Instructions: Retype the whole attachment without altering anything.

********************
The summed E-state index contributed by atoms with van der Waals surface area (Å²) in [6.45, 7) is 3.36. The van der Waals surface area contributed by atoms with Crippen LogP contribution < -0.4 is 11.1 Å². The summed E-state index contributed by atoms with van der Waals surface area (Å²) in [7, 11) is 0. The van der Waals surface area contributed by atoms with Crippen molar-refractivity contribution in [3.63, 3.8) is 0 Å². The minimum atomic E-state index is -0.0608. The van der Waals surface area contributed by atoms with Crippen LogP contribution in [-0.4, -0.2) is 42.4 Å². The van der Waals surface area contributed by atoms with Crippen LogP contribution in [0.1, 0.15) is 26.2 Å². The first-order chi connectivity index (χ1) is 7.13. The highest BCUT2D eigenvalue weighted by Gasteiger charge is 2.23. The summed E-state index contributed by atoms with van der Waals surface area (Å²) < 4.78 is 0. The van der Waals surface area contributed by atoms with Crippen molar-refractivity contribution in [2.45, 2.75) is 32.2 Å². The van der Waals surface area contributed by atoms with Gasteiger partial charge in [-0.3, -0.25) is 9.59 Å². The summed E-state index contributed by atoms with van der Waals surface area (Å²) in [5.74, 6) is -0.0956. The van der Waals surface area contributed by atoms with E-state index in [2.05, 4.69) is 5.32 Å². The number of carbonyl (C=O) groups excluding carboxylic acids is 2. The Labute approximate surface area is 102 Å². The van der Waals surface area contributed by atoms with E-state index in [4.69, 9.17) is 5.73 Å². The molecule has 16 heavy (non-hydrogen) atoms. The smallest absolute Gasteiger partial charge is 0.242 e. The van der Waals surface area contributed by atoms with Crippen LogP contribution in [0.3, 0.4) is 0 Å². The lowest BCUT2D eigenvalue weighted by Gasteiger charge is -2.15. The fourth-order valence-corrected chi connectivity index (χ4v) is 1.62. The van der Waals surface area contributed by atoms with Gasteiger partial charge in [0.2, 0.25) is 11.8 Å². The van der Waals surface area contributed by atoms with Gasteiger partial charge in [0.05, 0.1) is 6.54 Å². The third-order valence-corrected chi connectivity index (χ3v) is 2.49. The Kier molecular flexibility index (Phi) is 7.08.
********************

The summed E-state index contributed by atoms with van der Waals surface area (Å²) in [6.45, 7) is 3.36. The van der Waals surface area contributed by atoms with Crippen LogP contribution < -0.4 is 11.1 Å². The summed E-state index contributed by atoms with van der Waals surface area (Å²) in [7, 11) is 0. The van der Waals surface area contributed by atoms with Crippen molar-refractivity contribution in [3.63, 3.8) is 0 Å². The minimum atomic E-state index is -0.0608. The van der Waals surface area contributed by atoms with Crippen LogP contribution in [-0.4, -0.2) is 42.4 Å². The van der Waals surface area contributed by atoms with Crippen LogP contribution in [0.1, 0.15) is 26.2 Å². The first-order chi connectivity index (χ1) is 7.13. The highest BCUT2D eigenvalue weighted by Gasteiger charge is 2.23. The summed E-state index contributed by atoms with van der Waals surface area (Å²) < 4.78 is 0. The van der Waals surface area contributed by atoms with Crippen molar-refractivity contribution in [2.45, 2.75) is 32.2 Å². The van der Waals surface area contributed by atoms with Gasteiger partial charge in [-0.3, -0.25) is 9.59 Å². The summed E-state index contributed by atoms with van der Waals surface area (Å²) in [5.74, 6) is -0.0956. The van der Waals surface area contributed by atoms with E-state index in [2.05, 4.69) is 5.32 Å². The number of carbonyl (C=O) groups excluding carboxylic acids is 2. The Labute approximate surface area is 102 Å². The van der Waals surface area contributed by atoms with E-state index in [4.69, 9.17) is 5.73 Å². The molecule has 16 heavy (non-hydrogen) atoms. The smallest absolute Gasteiger partial charge is 0.242 e. The van der Waals surface area contributed by atoms with Crippen LogP contribution in [0.3, 0.4) is 0 Å². The lowest BCUT2D eigenvalue weighted by Gasteiger charge is -2.15. The fourth-order valence-corrected chi connectivity index (χ4v) is 1.62. The van der Waals surface area contributed by atoms with Gasteiger partial charge in [0.2, 0.25) is 11.8 Å². The van der Waals surface area contributed by atoms with Gasteiger partial charge in [0.05, 0.1) is 6.54 Å². The third-order valence-corrected chi connectivity index (χ3v) is 2.49. The Kier molecular flexibility index (Phi) is 7.08.